ALARMED: Prime Minister May said a new attack ‘may be imminent’ and stressed that the soldiers would remain under police command –
Manchester: Britain deployed soldiers to key sites on Wednesday and raised its terror alert to the maximum after the Manchester suicide bombing by a local man of Libyan origin who may have been radicalised in Syria.
Security services believe the suspected bomber, Salman Abedi, was likely to have had help from others in staging the attack that killed 22 people including a girl aged just eight.
Interior Minister Amber Rudd said the 22-year-old had been on the radar of the intelligence community before the massacre late on Monday at a concert by US pop star Ariana Grande.
Investigators were trying to piece together the last movements of Abedi, a Manchester-born man of Libyan descent whose parents had reportedly fled the now fallen regime of Muammer Gaddafi.
After arresting a 23-year-old man on Tuesday, police said they had taken three more men into custody on Wednesday in south Manchester, where Abedi lived.
Abedi was reported to be a former business student who dropped out of university and turned to be a radical.
French Interior Minister Gerard Collomb said the bomber had “likely” been to Syria, citing information provided by British intelligence services to their counterparts in Paris.
Collomb told French television the suspect “grew up in Britain and then suddenly, after a trip to Libya and then likely to Syria, became radicalised and decided to carry out this attack”.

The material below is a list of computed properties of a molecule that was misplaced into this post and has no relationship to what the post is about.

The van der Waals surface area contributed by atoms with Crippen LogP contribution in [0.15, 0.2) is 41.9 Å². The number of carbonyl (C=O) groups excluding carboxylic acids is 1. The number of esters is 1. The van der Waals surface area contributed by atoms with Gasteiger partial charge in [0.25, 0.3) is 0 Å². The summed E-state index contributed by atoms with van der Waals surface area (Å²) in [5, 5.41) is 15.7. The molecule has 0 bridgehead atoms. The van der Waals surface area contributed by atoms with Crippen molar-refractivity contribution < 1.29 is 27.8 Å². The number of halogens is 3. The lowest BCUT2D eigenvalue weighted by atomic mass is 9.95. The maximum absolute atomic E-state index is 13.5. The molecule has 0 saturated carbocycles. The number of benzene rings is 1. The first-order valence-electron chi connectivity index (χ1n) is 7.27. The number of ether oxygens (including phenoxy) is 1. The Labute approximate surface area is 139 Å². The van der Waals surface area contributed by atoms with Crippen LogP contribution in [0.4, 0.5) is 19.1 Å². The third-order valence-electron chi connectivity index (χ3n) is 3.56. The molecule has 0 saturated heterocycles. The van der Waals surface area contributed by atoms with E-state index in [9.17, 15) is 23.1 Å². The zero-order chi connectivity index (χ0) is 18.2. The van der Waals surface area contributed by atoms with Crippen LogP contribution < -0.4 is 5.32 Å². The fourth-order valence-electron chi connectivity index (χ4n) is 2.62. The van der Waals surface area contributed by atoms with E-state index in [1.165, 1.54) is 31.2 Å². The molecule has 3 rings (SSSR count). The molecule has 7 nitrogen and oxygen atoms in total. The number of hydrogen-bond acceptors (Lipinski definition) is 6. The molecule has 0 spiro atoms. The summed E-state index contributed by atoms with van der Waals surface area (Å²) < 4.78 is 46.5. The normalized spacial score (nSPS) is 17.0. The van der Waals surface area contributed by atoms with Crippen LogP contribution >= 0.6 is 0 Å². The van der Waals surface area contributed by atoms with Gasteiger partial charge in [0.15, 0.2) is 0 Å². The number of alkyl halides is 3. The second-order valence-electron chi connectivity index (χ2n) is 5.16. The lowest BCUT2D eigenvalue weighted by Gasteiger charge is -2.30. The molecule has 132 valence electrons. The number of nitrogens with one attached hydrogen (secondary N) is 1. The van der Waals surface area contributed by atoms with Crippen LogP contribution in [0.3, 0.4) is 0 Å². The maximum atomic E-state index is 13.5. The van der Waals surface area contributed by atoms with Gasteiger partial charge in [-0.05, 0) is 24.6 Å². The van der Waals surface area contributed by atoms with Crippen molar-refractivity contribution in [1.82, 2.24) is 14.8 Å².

“In any case, the links with Daesh are proven,” he said, using a term for the IS group, which claimed responsibility for the attack on Tuesday.
In light of the Manchester attack, Nato chief Jens Stoltenberg said the military alliance had to “step up and agree to do more in the fight against terrorism” at summit talks set for Thursday.
Rudd declined to give any further information about Abedi but told BBC radio: “It was more sophisticated than some of the attacks we’ve seen before, and it seems likely — possible — that he wasn’t doing this on his own.”
The minister said she was “not surprised at all” that IS extremists had claimed the attack but said there was no information yet to confirm the extremist organisation’s active direction.
It was the latest in a series of deadly incidents across Europe claimed by IS that have coincided with an offensive on the group’s redoubts in Syria and Iraq carried out by US, British and other Western forces.
British Prime Minister Theresa May placed the country on its highest level of terror alert — “critical” — for the first time since June 2007, when it was sparked by an attack on Glasgow airport. Around 1,000 troops were fanning out at sites such as Buckingham Palace, Westminster and foreign embassies in London to free up armed police for anti-terror duties.
May said a new attack “may be imminent” and stressed that the soldiers would remain under police command.
The Changing of the Guard, a military ceremony in front of Buckingham Palace popular with tourists, was cancelled on Wednesday and the Houses of Parliament suspended all public events.
A total of 59 people were taken to hospital, many with life-threatening conditions. Twelve of them were aged under 16.
Twenty people are still in critical care, officials said on Wednesday.
The last time troops were deployed on British streets was after a suspected airliner plot in 2003.
In a city famed globally for its football teams and pop bands like Oasis, The Stone Roses, The Smiths and Take That, show business stars and teams have joined political leaders worldwide in expressing their horror at the carnage. — AFP-